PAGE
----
Xu Zhimo (January 15, 1897—November 19, 1931) was an early 20th century Chinese poet. He was given the name of Zhangxu and the courtesy name of Yousen. He later changed his courtesy name to Zhimo .
He is romanticized as pursuing love, freedom, and beauty all his life (from the words of Hu Shi). He promoted the form of modern Chinese poetry, and therefore made tremendous contributions to modern Chinese literature.
To commemorate Xu Zhimo, in July, 2008, a white marble stone has been installed at the back of King's College, University of Cambridge, on which is inscribed a verse from Xu's best-known poem, 'Saying Goodbye to Cambridge Again'.
Xu was born in Haining, Zhejiang and graduated from the famous Hangzhou High School . In 1915, he married Zhang Youyi and next year he went to Peiyang University (Beiyang University, now Tianjin University) to study Law. In 1917, he transferred to Peking University due to the law department of Peiyang University merging into Peking University. In 1918, after studying at Peking University, he traveled to the United States to study history in Clark University. Shortly afterwards, he transferred to Columbia University in New York to study economics and politics in 1919. Finding the States "intolerable", he left in 1920 to study at King's College, Cambridge in England, where he fell in love with English romantic poetry like that of Keats and Shelley, and was also influenced by the French romantic and symbolist poets, some of whose works he translated into Chinese. In 1922 he went back to China and became a leader of the modern poetry movement. In 1923, he founded the Crescent Moon Society.
When the Bengali poet Rabindranath Tagore visited China, Xu Zhimo played the part of oral interpreter. Xu's literary ideology was mostly pro-western, and pro-vernacular. He was one of the first Chinese writers to successfully naturalize Western romantic forms into modern Chinese poetry. He worked as an editor and professor at several schools before dying in a plane crash on November 19, 1931 in Jinan, Shandong while flying from Nanjing to Beijing. He left behind four collections of verse and several volumes of translations from various languages.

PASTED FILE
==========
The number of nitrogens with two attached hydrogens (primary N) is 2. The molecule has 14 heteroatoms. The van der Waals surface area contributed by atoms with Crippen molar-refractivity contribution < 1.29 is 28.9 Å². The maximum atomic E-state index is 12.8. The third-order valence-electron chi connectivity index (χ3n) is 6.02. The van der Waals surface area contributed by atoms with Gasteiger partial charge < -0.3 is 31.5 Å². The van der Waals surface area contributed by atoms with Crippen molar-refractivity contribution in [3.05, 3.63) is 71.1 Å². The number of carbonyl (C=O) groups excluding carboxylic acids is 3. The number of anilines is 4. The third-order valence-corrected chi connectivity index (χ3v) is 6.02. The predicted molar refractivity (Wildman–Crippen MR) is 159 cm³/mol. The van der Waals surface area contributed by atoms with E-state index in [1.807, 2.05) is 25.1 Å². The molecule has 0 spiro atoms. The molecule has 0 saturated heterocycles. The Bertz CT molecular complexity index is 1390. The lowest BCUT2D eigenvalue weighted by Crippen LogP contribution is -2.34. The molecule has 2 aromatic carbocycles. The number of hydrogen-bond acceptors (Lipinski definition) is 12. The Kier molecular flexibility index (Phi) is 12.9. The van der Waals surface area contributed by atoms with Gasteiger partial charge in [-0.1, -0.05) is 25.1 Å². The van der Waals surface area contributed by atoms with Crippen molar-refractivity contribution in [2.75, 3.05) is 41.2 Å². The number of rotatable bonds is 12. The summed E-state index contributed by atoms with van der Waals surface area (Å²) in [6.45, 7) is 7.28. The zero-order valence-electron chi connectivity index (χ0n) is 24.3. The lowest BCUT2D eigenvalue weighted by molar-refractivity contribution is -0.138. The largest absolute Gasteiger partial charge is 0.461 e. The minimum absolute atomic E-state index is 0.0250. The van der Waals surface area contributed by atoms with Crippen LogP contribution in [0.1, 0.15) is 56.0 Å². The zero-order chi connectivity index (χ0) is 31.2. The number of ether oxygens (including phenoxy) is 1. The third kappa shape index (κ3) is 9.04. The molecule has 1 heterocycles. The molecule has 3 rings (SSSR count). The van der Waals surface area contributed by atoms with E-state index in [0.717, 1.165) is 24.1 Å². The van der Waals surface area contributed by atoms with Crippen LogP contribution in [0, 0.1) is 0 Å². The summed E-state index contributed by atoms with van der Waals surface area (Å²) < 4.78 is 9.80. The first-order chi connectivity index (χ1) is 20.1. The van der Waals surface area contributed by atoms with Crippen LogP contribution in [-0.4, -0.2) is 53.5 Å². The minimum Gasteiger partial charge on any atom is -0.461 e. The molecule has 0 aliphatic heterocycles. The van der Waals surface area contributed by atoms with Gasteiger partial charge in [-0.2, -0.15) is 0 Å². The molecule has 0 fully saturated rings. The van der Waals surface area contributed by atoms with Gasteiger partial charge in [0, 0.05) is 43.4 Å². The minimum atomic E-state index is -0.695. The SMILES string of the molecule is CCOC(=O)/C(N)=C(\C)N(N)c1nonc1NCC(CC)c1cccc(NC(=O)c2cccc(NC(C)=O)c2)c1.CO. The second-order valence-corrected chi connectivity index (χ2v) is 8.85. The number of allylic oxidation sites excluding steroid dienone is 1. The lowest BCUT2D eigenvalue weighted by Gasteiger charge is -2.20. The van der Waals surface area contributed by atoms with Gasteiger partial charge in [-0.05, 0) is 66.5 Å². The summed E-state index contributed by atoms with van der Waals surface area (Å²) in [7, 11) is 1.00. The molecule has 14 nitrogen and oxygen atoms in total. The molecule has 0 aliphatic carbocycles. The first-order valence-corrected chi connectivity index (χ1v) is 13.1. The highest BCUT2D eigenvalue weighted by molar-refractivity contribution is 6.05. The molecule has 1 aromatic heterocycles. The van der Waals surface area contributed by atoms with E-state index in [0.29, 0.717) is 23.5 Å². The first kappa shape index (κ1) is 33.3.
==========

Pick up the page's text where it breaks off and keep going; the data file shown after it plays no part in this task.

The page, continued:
Xu Zhimo's Works:
Saying Good-bye to Cambridge Again --- by Xu Zhimo
Very quietly I take my leave As quietly as I came here; Quietly I wave good-bye To the rosy clouds in the western sky.
The golden willows by the riverside Are young brides in the setting sun; Their reflections on the shimmering waves Always linger in the depth of my heart.
The floating heart growing in the sludge Sways leisurely under the water; In the gentle waves of Cambridge I would be a water plant!
That pool under the shade of elm trees Holds not water but the rainbow from the sky; Shattered to pieces among the duckweeds Is the sediment of a rainbow-like dream?
To seek a dream? Just to pole a boat upstream To where the green grass is more verdant; Or to have the boat fully loaded with starlight And sing aloud in the splendor of starlight.
But I cannot sing aloud Quietness is my farewell music; Even summer insects heap silence for me Silent is Cambridge tonight!
Very quietly I take my leave As quietly as I came here; Gently I flick my sleeves Not even a wisp of cloud will I bring away
Linda Pastan is an American poet of Jewish background. She was born in New York on May 27, 1932. Today, she lives in Potomac, Maryland with her husband Ira Pastan, an accomplished physician and researcher.
She is known for writing short poems that address topics like family life, domesticity, motherhood,...
Mellem dit Bryst og din Kind
dèr sank jeg i Kjærligheds-Drømme,
vugget saa sagtelig ind.
som baaren af bølgende Strømme.
Som Aftenbrisen, saa sval og let,
paa min Pande vifted dit Aandedræt,
og langsomt standsed mit Sind,
som en Baad, der svæver ved...